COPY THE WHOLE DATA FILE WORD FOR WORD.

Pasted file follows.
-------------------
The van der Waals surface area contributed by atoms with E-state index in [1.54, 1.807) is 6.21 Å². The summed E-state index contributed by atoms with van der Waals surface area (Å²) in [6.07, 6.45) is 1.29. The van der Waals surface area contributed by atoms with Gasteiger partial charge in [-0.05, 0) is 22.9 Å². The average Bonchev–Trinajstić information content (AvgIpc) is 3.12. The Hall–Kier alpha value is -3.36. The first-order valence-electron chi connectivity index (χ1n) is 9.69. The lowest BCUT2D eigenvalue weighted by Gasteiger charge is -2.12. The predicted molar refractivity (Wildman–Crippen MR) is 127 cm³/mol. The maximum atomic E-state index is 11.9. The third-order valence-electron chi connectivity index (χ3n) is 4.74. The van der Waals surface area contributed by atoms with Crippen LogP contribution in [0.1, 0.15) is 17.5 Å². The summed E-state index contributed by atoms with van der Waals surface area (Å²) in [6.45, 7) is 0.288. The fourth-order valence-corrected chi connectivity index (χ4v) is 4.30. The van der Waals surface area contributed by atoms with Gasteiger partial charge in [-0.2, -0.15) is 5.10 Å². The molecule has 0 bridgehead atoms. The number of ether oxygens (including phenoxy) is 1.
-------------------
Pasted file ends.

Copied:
The van der Waals surface area contributed by atoms with E-state index in [1.54, 1.807) is 6.21 Å². The summed E-state index contributed by atoms with van der Waals surface area (Å²) in [6.07, 6.45) is 1.29. The van der Waals surface area contributed by atoms with Gasteiger partial charge in [-0.05, 0) is 22.9 Å². The average Bonchev–Trinajstić information content (AvgIpc) is 3.12. The Hall–Kier alpha value is -3.36. The first-order valence-electron chi connectivity index (χ1n) is 9.69. The lowest BCUT2D eigenvalue weighted by Gasteiger charge is -2.12. The predicted molar refractivity (Wildman–Crippen MR) is 127 cm³/mol. The maximum atomic E-state index is 11.9. The third-order valence-electron chi connectivity index (χ3n) is 4.74. The van der Waals surface area contributed by atoms with Crippen LogP contribution in [0.1, 0.15) is 17.5 Å². The summed E-state index contributed by atoms with van der Waals surface area (Å²) in [6.45, 7) is 0.288. The fourth-order valence-corrected chi connectivity index (χ4v) is 4.30. The van der Waals surface area contributed by atoms with Gasteiger partial charge in [-0.2, -0.15) is 5.10 Å². The molecule has 0 bridgehead atoms. The number of ether oxygens (including phenoxy) is 1.